How to Separate From a Common-Law Partner

By Teo Spengler

Breaking up is hard to do, as hard for common-law partners as for those married in a church. The common law allowed two people to declare themselves married without the help of court or clergy. A few states still recognize these unions as legal marriages and allow such couples to divorce. Most states do not, however, and common-law couples either tailor individual separation agreements or battle it out in the courts.

Common Law Marriage States

The process of separation after a common-law marriage depends on whether your state recognizes common-law marriages as legal marriages. States like Colorado and Texas allow these marriages, and common-law couples proceed through the divorce courts to obtain a legal end to their union. Some states that do not permit common-law marriages still permit common-law partners to divorce if they were married in a state where the union was legal.

Separating in Other States

If you were married in a state that does not recognize common-law marriages, you probably do not have access to its divorce courts. Your road can be easier or harder, depending on whether you are able to effect an amicable separation agreement. If you can, the agreement controls your separation. If not, you must battle out property and custody issues in state court without the protection and structure of divorce laws.

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Divorce is never easy, but we can help. Learn More
Does Colorado Recognize Common Law Marriages?
 

References

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Common Law Divorces in California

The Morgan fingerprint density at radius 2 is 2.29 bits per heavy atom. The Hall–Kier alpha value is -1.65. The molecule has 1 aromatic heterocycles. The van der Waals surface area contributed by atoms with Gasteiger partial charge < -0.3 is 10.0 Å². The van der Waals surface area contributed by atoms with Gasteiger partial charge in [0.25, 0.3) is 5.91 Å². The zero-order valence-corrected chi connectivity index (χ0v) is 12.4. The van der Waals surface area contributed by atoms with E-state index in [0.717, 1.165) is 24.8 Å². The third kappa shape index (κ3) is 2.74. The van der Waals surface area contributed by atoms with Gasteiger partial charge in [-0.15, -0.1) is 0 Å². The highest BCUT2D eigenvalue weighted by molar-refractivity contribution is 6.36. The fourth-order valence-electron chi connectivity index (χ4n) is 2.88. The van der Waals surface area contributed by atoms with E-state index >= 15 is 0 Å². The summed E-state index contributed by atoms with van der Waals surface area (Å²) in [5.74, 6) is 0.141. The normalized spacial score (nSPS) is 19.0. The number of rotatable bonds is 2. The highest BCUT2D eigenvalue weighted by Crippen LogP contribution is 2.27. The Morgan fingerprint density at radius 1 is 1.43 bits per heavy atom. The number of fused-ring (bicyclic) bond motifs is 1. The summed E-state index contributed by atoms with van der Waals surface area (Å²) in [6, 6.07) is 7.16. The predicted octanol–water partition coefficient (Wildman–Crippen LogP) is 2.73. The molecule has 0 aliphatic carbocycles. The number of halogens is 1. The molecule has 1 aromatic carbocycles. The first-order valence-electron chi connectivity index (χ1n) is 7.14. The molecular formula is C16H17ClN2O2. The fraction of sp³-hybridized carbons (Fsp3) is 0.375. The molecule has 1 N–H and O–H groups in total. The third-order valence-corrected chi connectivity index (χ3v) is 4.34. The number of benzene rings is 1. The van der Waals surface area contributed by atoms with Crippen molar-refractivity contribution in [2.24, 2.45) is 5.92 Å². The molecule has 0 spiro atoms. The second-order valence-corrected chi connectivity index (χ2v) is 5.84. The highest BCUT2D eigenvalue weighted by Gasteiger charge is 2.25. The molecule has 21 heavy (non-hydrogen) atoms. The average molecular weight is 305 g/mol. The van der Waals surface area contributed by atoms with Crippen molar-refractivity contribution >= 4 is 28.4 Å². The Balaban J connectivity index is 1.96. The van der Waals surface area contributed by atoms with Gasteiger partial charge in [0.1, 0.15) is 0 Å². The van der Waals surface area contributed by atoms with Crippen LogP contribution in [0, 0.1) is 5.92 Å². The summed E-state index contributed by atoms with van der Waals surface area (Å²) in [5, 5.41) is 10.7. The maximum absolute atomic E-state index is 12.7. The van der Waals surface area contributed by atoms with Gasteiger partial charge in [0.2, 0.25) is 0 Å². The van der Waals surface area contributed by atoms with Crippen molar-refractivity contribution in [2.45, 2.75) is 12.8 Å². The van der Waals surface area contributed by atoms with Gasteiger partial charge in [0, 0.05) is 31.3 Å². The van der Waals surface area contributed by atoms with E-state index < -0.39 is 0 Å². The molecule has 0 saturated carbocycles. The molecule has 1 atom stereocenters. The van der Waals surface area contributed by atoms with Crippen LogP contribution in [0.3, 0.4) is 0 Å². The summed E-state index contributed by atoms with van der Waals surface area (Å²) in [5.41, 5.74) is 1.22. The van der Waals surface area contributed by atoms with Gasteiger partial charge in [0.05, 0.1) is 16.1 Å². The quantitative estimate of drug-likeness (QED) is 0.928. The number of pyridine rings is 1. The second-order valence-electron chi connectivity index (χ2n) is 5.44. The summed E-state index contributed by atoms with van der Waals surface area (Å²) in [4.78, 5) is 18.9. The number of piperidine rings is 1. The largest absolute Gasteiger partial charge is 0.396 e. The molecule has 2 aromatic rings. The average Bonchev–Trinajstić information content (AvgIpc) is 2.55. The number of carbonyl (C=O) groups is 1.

There is no such thing as common law divorce, so California law does not consider you divorced if you are legally married but attempt to divorce by simply separating and saying you are divorced. In fact, California recognizes neither common law marriage, in which a couple becomes married by living together and saying they are married but never formally marrying, nor common law divorce, in which a couple might simply split up without obtaining a divorce through the legal system.

Can I Collect Alimony in California if I Enter a Registered Domestic Partnership?

Although California no longer awards marriage licenses to gay and lesbian couples, the state officially recognizes these pairings by allowing same-sex couples to register a declaration of domestic partnership with the California secretary of state. A same-sex couple living in a registered domestic partnership is entitled to many of the same benefits of marriage and divorce as a married, heterosexual couple -- including alimony after the couple breaks up.

Sharia Law on Divorce

When immigrants arrive in the United States, they bring the traditions of their faith with them. Sharia and its laws guide devout Muslims. Based on the teachings of the Quran and Mohammed, this Islamic code defines acceptable behavior in almost every aspect of a Muslim’s life, and it extends to ways in which a couple may end their marriage.

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